Special mention should also be made of the mighty presence of Alan Mehdizadeh, particularly in his role as Tomos Traherne, the preacher, whose voice was every bit as imposing as his physicality. Also the richly comic and darkly disturbing Tim Newns as Iolo Milk and Billy Handy and Kate Edwards who embodied every shade of femininity in her roles as Mrs. Gwallter, Sara Roberts and especially as Polly Morgan and Mari Dirion. Steven Humpherson was a deliciously menacing presence as Dai Probert while Kris Darby – always an engaging actor to watch – turned in tremendous and interestingly nuanced performances as Dafydd Phillips and Mr. Gwallter, the former bouncing off a delightfully prudish Mrs. Phillips played with verve and waspish style by Jennifer Woodhouse.

Indeed, the entire cast (and I apologise to those who went unmentioned) gelled so completely, so beautifully in so deeply, gut-wrenchingly human a fashion that an entire community was created and every audience member was immediately drawn in to full, if silent membership of a neighbourhood bound by joy and terror, exhilaration and desperation. The live singing, under the musical direction of Elinor Powell, captured the best of Welsh close harmony, further underscored the shared bonds of the characters and offered the audience the chance to bind themselves to them.

The story of the harsh life of industrial workers moved seamlessly from chapter to chapter. Major set-piece scenes were not obviously so until after their completion. One event naturally followed another and a beautifully-wrought journey was created for the company and the audience to go on, shoulder to shoulder, hand in hand. This chapter of Welsh history, with its sickening violence in the workplace which spills into politics, working-class wrangling and sanctioned torture, rape and murder is one which, to our shame, we often know nothing about. It is testament to the power of how this story was told by a group so young but so talented that by the end of the show, a man such as myself, confirmed and religious in my pacifism, was ready to join their fight. And more than that – as one who is notoriously difficult to impress, I openly wept and the only thing stopping my offering a standing ovation to this, the most beautiful and powerful play I have yet to see, is the fact that I was shaking so much that I couldn’t physically stand.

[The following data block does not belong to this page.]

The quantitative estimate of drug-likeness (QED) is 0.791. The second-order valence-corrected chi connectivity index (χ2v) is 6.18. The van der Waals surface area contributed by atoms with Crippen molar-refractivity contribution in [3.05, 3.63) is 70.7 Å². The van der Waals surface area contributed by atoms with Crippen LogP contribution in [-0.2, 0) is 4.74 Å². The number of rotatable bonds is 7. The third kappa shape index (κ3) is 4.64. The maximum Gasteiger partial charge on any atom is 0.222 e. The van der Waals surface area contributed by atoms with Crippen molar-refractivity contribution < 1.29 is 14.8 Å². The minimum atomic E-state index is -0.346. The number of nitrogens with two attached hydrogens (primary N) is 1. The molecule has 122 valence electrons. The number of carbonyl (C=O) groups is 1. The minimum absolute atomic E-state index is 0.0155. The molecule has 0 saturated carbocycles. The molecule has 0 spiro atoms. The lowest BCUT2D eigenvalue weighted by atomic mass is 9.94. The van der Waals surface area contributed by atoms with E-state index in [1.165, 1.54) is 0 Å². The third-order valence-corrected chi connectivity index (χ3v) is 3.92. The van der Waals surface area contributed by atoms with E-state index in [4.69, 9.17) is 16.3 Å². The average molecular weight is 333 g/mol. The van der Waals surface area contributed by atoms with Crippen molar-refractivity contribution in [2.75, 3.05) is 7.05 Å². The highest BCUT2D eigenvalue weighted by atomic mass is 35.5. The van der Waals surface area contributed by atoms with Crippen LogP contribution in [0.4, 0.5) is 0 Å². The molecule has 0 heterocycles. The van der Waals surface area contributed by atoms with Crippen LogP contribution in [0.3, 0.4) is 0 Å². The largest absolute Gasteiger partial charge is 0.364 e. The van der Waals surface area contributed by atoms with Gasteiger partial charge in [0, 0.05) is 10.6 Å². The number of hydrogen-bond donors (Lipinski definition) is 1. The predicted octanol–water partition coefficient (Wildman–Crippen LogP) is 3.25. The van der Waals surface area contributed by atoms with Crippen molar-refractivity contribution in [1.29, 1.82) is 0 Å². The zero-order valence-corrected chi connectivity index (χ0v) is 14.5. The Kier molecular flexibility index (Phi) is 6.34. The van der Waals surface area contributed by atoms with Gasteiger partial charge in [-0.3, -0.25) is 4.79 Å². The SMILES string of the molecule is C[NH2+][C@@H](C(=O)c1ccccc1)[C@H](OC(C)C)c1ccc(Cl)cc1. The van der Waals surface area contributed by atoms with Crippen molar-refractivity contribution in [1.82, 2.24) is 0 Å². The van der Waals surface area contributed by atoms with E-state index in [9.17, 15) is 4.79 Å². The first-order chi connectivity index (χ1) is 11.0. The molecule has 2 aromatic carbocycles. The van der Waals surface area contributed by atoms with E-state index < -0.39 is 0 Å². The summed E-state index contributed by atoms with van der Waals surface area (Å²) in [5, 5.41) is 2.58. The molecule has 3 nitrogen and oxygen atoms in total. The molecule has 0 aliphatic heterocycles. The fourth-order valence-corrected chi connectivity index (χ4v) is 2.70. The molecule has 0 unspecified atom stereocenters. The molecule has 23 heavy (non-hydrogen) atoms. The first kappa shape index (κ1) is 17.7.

This show put forward some harsh questions. How dare we forget these crushing chapters of our history? How dare we forsake the lives and spirits of these honest folk? Richard Cheshire and his company, though they took our innocence and ignorance, stripped them bare and raped them like the fair country they showed us, gave the audience the gift of knowledge and showed us the meaning of dignity. Men, women and children in Wales who lie dead in their graves this night will thank them heartily one day. One fine, glorious day.

Reviewed by: Paddy Cooper